Champagne Football was the biggest-selling Irish-published book in 2020

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Mark Tighe and Paul Rowan’s book sold over 49,300 copies.

CHAMPAGNE FOOTBALL, A book about John Delaney and the FAI, was the biggest-selling Irish-published book in Ireland in 2020.

The book followed on from authors Mark Tighe and Paul Rowan’s prolific reporting on the activities of John Delaney and the FAI in the Sunday Times.  

In an interview with The42.ie when the book was published, Rowan said:

“I think [Delaney] was somebody who was desperate to be loved by everybody, in some ways. He wanted to be loved and admired by the grassroots and he wanted the same from the fans. Then he seemed to try to become a bit of a national celebrity. So he seemed to have a great desire to be loved by everybody.”

Nielsen ICM data published today for the final week of 2020 showed that Champagne Football by Tighe and Rowan (Sandycove) was Ireland’s best-selling Irish-published book last year with 49,307 copies sold.

The Boy, The Mole, The Fox and The Horse by Charlie Mackesy (Ebury Press) was Ireland’s overall best-selling book last year with a total of 67,926 copies.

Coming up behind the combined total sales of the two editions of Mackesy’s book was Delia Owens’ Where The Crawdads Sing, (Corsair) which was published in 2019.

Old Ireland In Colour by John Breslin and Sarah-Anne Buckley (Merrion Press) – which won the TheJournal.ie Best Irish Published Book of the Year at the Irish Book Awards – and Home Stretch by Graham Norton (Coronet Books) were also in the top five bestsellers.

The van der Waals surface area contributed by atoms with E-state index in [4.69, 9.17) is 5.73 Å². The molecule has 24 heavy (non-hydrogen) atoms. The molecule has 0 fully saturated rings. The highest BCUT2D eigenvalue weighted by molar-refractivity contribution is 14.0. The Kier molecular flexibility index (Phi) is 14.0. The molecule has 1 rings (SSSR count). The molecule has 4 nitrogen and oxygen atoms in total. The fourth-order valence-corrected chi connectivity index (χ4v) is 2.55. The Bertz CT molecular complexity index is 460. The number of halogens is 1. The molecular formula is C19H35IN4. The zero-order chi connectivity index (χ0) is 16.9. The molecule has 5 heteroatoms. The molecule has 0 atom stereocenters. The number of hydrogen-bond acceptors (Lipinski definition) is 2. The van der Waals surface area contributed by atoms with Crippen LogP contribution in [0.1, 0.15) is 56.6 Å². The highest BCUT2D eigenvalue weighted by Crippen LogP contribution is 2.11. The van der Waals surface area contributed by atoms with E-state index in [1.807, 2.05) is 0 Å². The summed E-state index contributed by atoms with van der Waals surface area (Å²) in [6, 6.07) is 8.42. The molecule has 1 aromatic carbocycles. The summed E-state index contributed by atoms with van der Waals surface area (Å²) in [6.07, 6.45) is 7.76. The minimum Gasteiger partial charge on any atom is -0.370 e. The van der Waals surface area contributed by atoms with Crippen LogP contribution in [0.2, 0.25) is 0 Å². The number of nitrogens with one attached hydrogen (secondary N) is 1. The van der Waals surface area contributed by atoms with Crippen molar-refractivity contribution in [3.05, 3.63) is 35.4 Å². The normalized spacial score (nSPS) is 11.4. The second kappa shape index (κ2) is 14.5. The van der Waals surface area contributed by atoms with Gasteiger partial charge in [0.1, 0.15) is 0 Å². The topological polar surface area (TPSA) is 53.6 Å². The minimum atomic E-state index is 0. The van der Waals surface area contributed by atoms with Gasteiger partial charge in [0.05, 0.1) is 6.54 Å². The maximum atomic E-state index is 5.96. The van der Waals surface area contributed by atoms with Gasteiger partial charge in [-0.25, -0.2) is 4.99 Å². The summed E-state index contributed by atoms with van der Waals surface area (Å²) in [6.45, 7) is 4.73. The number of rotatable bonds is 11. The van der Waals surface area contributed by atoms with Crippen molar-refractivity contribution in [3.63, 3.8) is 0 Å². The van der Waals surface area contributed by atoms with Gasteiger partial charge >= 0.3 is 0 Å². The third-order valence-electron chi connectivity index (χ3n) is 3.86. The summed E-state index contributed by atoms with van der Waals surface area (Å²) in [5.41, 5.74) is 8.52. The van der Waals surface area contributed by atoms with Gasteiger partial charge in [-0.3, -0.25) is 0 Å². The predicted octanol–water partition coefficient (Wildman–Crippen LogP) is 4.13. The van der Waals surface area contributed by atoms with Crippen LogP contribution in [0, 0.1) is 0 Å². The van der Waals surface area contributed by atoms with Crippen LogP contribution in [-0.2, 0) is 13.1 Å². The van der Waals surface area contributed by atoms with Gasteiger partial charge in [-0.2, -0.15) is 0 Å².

Sally Rooney’s novel Normal People (Faber & Faber) was given a boost by the TV series of the same name – directed by Lenny Abrahamson – and was just outside the top five. Its predecessor, Conversations With Friends, was in the 20th bestseller spot. 

Other bestsellers in the top 20 included Mary McAleese’s memoir Here’s The Story (Sandycove), Jeanine Cummins’ novel American Dirt (Tinder Press), Marian Keyes’ novel Grown Ups (Michael Joseph), Barack Obama’s memoir A Promised Land (Viking), Alex Michaelides’ Silent Patient (Orion), the Daly Dish cookbook by Gina and Karol Daly (Gill), Prof Luke O’Neills science book Never Mind the B#ll*cks, Here’s The Science (Gill), the Guinness World Records 2021 (Guinness World Records), Richard Osman’s debut novel Thursday Murder Club (Viking), Marie Cassidy’s memoir Beyond The Tape (Hachette Books Ireland), and David Walliams’ children’s book Code Name Bananas (HarperCollins). 

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Mark Tighe said he and Rowan “have been absolutely blown away by the reaction” to their book. “This has been a unique opportunity to weave all of our journalism into one story, and it would not have been possible without the backing of so many readers at home.”

“I hope it has informed, entertained and distracted in what has been a tumultuous year for so many,” added Rowan.  

Meanwhile, Ireland’s Christmas number one read was Old Ireland In Colour, which just pipped Champagne Football to the post that week. Coming up behind it were Graham Norton’s Home Stretch, Marie Cassidy’s Beyond The Tape, Luke O’Neill’s Never Mind the B#ll*cks, Here’s the Science, and Barack Obama’s A Promised Land. 

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